T.G.I. Friday's caters to its customers with eclectic service, menu, atmosphere

Matters of Taste for the family

September 27, 1990|By Mary Maushard

The bad news is T.G.I. Friday's is a noisy restaurant.

The good news is T.G.I. Friday's is a noisy restaurant.

It may not be the place to go after a tedious day when your head is pounding. But if you've got hungry kids in tow and you don't want to worry about them disturbing other people, it's just the spot. Nobody even scowled when my 2-year-old decided to "sing" loudly after dinner.

The noise seems to be a raucous combination of music, happy chatter and general clatter. Some restaurants seem to thrive on it; I find it a bit disconcerting except, of course, when I'm eating out with two youngsters. Then, I hardly notice.

There are other reasons to recommend T.G.I. Friday's as a good place to eat out with children:

* A separate, specially designed children's menu, served with crayons. Its offerings are a mix of the usual -- hot dogs, chicken fingers -- and the unusual -- five brunch items and a long list of drinks such as "The Peppermint Panther" and "Strawberry Sunrise."

* Young waitresses who wear crazy hats and brightly striped blouses to match the red-and-white decor, and who seem nonplused by little customers.

* Other children. On a recent weeknight, we saw several tables with youngsters of varying ages. That is not to say that there were not childless customers. There were, lots of them: singles stopping for cocktails, solo diners, older couples.

T.G.I. Friday's, in Towsontown Centre, offers an eclectic menu that seems to have something for everyone: soups, salads, cold sandwiches, burgers, Oriental offerings, pasta, Tex-Mex and pizza.

We started with Cheddar Cheese Nachos ($3.45). The warm cheese was wedded to the tortilla chips and topped with a hot jalapeno slice. My older dining companion -- age 6 -- loved the nachos; my younger companion loved the sour cream served with them. They also come with diced tomatoes and a spicy guacamole for dipping.

From the children's menu, my co-diners chose Pasta Straws ($1.95), long macaroni noodles topped with marinara sauce. The "noo-noos," sturdy enough to be eaten by hand, were a big hit. The sauce was flavorful but mild and there wasn't so much that it became a problem.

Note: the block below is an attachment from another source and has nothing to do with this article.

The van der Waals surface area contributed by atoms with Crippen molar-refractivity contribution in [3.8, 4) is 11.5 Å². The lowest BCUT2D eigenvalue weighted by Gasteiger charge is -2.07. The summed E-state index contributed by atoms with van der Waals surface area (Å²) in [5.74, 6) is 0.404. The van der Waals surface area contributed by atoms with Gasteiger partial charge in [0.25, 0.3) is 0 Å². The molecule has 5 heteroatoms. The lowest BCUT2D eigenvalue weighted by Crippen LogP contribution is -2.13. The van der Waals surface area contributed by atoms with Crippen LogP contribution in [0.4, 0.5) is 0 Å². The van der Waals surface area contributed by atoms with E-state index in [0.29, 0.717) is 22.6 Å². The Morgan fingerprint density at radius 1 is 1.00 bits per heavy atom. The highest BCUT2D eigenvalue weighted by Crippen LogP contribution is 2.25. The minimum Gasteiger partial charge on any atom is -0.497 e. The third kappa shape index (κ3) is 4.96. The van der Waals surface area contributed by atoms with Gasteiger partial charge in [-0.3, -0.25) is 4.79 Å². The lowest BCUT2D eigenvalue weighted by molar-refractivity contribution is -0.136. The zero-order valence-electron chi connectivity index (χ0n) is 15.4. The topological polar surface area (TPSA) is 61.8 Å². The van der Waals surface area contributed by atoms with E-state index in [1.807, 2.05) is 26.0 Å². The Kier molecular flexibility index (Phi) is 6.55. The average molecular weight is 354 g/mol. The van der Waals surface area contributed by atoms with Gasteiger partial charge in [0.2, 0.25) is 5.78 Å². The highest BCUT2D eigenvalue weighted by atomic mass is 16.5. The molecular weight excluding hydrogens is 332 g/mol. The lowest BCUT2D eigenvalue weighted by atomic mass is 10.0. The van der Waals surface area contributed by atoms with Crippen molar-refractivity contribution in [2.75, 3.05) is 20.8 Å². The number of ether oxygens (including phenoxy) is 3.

The "straws" and sauce were served in an oval compote with a small side dish of strawberry-flavored applesauce and a hard roll. I liked the applesauce but my companions passed it by.

I settled on a Taco Salad with chicken ($5.75) and was not disappointed. The salad was huge and pretty; the black beans gave it a nice flavor not common in taco salads and the chicken was tender and delicious. The mixture of greens and beans made it both crunchy and smooth. It was served, with salsa and a buttermilk dressing I found unnecessary, in a large tortilla shell that added to the crunch.

We did not stay for dessert although some of the offerings were tempting. My companions had been sitting long enough, they decided.

The service was prompt but not exactly speedy. Our food was served by several waitresses in something of a team effort that I could not figure out. Our main waitress was, however, thoughtful enough to serve the children's drinks in paper cups with lids and to ask if I wanted the entrees held when they "came up" just after she had served the nachos.

Our bill for the three dinners, plus one cocktail, one soft drink refilled free and a milk, was $18.79. The children's entrees were less than the packaged meals at their favorite fast-food stop, and mom even got to sit back and be served, though not in peace and quiet.

Baltimore Sun Articles
|
|
|
Please note the green-lined linked article text has been applied commercially without any involvement from our newsroom editors, reporters or any other editorial staff.